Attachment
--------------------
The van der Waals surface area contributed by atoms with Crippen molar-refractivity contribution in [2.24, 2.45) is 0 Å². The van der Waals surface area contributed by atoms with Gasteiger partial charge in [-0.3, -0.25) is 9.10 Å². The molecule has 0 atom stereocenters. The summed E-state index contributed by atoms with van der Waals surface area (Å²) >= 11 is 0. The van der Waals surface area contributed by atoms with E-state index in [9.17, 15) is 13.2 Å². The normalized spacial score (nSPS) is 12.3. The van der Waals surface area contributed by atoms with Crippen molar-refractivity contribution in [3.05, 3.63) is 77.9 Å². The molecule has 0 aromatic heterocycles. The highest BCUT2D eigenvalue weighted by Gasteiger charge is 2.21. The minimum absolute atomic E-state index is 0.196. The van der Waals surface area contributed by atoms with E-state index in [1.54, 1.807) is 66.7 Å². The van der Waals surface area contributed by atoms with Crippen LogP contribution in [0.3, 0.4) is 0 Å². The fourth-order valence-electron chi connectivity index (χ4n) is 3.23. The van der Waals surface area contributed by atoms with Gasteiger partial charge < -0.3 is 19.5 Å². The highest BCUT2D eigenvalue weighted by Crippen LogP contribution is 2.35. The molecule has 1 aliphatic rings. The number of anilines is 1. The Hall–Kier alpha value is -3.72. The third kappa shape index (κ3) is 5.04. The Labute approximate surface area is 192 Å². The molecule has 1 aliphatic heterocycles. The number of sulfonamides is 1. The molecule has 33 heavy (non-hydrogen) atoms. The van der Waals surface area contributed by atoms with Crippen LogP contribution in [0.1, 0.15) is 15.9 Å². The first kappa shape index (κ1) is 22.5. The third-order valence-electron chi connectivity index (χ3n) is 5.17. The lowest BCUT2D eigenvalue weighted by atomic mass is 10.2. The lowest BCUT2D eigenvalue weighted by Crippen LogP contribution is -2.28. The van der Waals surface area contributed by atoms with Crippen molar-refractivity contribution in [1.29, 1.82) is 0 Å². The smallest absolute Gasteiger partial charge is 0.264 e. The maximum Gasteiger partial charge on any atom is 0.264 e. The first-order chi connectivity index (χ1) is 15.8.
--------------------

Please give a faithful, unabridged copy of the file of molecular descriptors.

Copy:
The van der Waals surface area contributed by atoms with Crippen molar-refractivity contribution in [2.24, 2.45) is 0 Å². The van der Waals surface area contributed by atoms with Gasteiger partial charge in [-0.3, -0.25) is 9.10 Å². The molecule has 0 atom stereocenters. The summed E-state index contributed by atoms with van der Waals surface area (Å²) >= 11 is 0. The van der Waals surface area contributed by atoms with E-state index in [9.17, 15) is 13.2 Å². The normalized spacial score (nSPS) is 12.3. The van der Waals surface area contributed by atoms with Crippen molar-refractivity contribution in [3.05, 3.63) is 77.9 Å². The molecule has 0 aromatic heterocycles. The highest BCUT2D eigenvalue weighted by Gasteiger charge is 2.21. The minimum absolute atomic E-state index is 0.196. The van der Waals surface area contributed by atoms with E-state index in [1.54, 1.807) is 66.7 Å². The van der Waals surface area contributed by atoms with Crippen LogP contribution in [0.3, 0.4) is 0 Å². The fourth-order valence-electron chi connectivity index (χ4n) is 3.23. The van der Waals surface area contributed by atoms with Gasteiger partial charge < -0.3 is 19.5 Å². The highest BCUT2D eigenvalue weighted by Crippen LogP contribution is 2.35. The molecule has 1 aliphatic rings. The number of anilines is 1. The Hall–Kier alpha value is -3.72. The third kappa shape index (κ3) is 5.04. The Labute approximate surface area is 192 Å². The molecule has 1 aliphatic heterocycles. The number of sulfonamides is 1. The molecule has 33 heavy (non-hydrogen) atoms. The van der Waals surface area contributed by atoms with Crippen LogP contribution in [0.1, 0.15) is 15.9 Å². The first kappa shape index (κ1) is 22.5. The third-order valence-electron chi connectivity index (χ3n) is 5.17. The lowest BCUT2D eigenvalue weighted by atomic mass is 10.2. The lowest BCUT2D eigenvalue weighted by Crippen LogP contribution is -2.28. The van der Waals surface area contributed by atoms with Crippen molar-refractivity contribution in [1.29, 1.82) is 0 Å². The smallest absolute Gasteiger partial charge is 0.264 e. The maximum Gasteiger partial charge on any atom is 0.264 e. The first-order chi connectivity index (χ1) is 15.8.